weatheriscool
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Re: Natural History (13.8 billion years BC – 3.3 million BC)

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The oldest mineralized sponges in the world found in Ciudad Real
https://phys.org/news/2021-11-oldest-mi ... iudad.html
by Universidad Complutense de Madrid

An international and multidisciplinary piece of research involving the participation of Universidad Complutense de Madrid (UCM) concludes with the discovery of the mineralised fossil remains of the oldest sponges in the world—530 million years old—in phosphate deposits in Fontanarejo (Ciudad Real).

These deposits were described for the first time some 50 years ago, but had not been studied in detail until now. Spicules were discovered among the fossil remains—units of silicon that make up the skeleton—of two types of sponges: hexactinillida and demosponges.

"It should be noted that some of the spicules are structured; in other words, connected to others, practically conserving the same position as the original organism", highlights Pablo Suárez, a researcher at the Department of Geodynamics, Stratigraphy and Paleontology at UCM, and one of the authors of the study published in Geological Magazine.

The sponges can have two types of skeleton: mineralised (as in the case of the sponges in Castile-La Mancha), composed of structured spicules or non-mineralised (formed of organic molecules that degrade).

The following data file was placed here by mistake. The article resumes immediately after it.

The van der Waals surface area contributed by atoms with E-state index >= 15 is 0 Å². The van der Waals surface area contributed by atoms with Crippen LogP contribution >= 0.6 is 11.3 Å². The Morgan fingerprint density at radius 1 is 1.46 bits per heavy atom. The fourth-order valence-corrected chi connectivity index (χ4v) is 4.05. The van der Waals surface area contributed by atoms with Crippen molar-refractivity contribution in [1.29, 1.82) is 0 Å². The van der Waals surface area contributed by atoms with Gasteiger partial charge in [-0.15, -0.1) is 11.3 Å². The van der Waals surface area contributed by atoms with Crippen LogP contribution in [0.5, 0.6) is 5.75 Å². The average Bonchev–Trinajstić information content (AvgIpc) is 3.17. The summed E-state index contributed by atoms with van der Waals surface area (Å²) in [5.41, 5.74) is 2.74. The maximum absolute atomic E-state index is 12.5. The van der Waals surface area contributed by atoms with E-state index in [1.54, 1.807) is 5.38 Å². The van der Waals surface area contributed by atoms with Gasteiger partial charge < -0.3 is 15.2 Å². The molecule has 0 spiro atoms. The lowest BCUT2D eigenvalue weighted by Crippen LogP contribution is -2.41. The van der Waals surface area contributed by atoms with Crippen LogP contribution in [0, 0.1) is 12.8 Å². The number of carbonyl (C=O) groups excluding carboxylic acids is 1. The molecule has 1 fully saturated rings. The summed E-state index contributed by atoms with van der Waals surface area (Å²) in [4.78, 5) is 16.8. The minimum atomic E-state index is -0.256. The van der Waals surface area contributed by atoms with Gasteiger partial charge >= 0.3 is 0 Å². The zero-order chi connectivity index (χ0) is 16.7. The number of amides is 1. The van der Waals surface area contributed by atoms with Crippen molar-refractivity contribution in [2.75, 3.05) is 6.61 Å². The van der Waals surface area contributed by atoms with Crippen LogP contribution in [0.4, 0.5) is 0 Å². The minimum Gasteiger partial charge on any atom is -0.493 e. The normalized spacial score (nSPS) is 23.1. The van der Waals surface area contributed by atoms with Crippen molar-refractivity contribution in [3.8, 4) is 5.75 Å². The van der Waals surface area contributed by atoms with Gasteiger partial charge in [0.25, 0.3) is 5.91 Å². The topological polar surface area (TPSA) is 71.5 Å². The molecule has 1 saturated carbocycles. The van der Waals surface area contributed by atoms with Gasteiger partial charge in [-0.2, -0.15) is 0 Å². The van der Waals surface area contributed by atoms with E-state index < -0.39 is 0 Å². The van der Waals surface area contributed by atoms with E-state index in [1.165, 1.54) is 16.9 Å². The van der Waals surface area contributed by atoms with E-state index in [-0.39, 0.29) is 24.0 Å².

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Re: Natural History (13.8 billion years BC – 3.3 million BC)

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"Take it easy, nothing matters in the end."
– William Shatner
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caltrek
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Re: Natural History (13.8 billion years BC – 3.3 million BC)

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^^^We used to have so-called "Dragonflies" that were fairly common to our local area. They were not all that much smaller than a bird, but not as large as the comparison shown above to a human.
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wjfox
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Re: Natural History (13.8 billion years BC – 3.3 million BC)

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"Take it easy, nothing matters in the end."
– William Shatner
weatheriscool
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Re: Natural History (13.8 billion years BC – 3.3 million BC)

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New dinosaur species from Chile had a unique slashing tail
https://phys.org/news/2021-12-dinosaur- ... shing.html
by Seth Borenstein
Fossils found in Chile are from a strange-looking dog-sized dinosaur species that had a unique slashing tail weapon, scientists reported Wednesday.

Some dinosaurs had spiked tails they could use as stabbing weapons and others had tails with clubs. The new species, described in a study in the journal Nature, has something never seen before on any animal: seven pairs of "blades" laid out sideways like a slicing weapon used by ancient Aztec warriors, said lead author Alex Vargas.

"It's a really unusual weapon," said Vargas, a University of Chile paleontologist. "Books on prehistoric animals for kids need to update and put this weird tail in there. ... It just looks crazy."

The plant-eating critter had a combination of traits from different species that initially sent paleontologists down the wrong path. The back end, including its tail weapon, seemed similar to a stegosaurus, so the researchers named it stegouros elengassen.